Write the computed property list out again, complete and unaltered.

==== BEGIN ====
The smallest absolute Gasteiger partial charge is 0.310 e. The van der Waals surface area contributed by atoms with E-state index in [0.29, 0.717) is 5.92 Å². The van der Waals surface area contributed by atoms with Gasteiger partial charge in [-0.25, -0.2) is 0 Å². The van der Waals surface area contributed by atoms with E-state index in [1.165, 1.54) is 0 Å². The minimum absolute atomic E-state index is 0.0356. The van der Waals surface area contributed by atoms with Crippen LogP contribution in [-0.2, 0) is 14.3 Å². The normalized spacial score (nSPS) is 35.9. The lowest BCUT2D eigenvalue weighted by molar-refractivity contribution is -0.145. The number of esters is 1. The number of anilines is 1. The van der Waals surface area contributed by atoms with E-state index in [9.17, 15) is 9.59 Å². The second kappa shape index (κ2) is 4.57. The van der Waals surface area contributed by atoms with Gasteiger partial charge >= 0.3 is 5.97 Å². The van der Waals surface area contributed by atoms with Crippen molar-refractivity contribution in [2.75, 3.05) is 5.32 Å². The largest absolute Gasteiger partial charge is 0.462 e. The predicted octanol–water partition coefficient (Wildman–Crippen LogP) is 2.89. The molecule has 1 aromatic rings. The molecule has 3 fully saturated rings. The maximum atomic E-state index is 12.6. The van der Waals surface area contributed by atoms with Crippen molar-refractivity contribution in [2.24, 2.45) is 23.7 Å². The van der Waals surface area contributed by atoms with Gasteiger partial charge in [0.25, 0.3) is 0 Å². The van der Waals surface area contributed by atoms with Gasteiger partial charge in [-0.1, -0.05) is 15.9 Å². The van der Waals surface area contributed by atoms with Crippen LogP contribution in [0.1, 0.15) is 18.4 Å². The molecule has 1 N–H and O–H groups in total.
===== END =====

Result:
The smallest absolute Gasteiger partial charge is 0.310 e. The van der Waals surface area contributed by atoms with E-state index in [0.29, 0.717) is 5.92 Å². The van der Waals surface area contributed by atoms with Gasteiger partial charge in [-0.25, -0.2) is 0 Å². The van der Waals surface area contributed by atoms with E-state index in [1.165, 1.54) is 0 Å². The minimum absolute atomic E-state index is 0.0356. The van der Waals surface area contributed by atoms with Crippen LogP contribution in [-0.2, 0) is 14.3 Å². The normalized spacial score (nSPS) is 35.9. The lowest BCUT2D eigenvalue weighted by molar-refractivity contribution is -0.145. The number of esters is 1. The number of anilines is 1. The van der Waals surface area contributed by atoms with E-state index in [9.17, 15) is 9.59 Å². The second kappa shape index (κ2) is 4.57. The van der Waals surface area contributed by atoms with Gasteiger partial charge >= 0.3 is 5.97 Å². The van der Waals surface area contributed by atoms with Crippen molar-refractivity contribution in [2.75, 3.05) is 5.32 Å². The largest absolute Gasteiger partial charge is 0.462 e. The predicted octanol–water partition coefficient (Wildman–Crippen LogP) is 2.89. The molecule has 1 aromatic rings. The molecule has 3 fully saturated rings. The maximum atomic E-state index is 12.6. The van der Waals surface area contributed by atoms with Crippen molar-refractivity contribution in [2.24, 2.45) is 23.7 Å². The van der Waals surface area contributed by atoms with Gasteiger partial charge in [0.25, 0.3) is 0 Å². The van der Waals surface area contributed by atoms with Gasteiger partial charge in [-0.1, -0.05) is 15.9 Å². The van der Waals surface area contributed by atoms with Crippen LogP contribution in [0.1, 0.15) is 18.4 Å². The molecule has 1 N–H and O–H groups in total.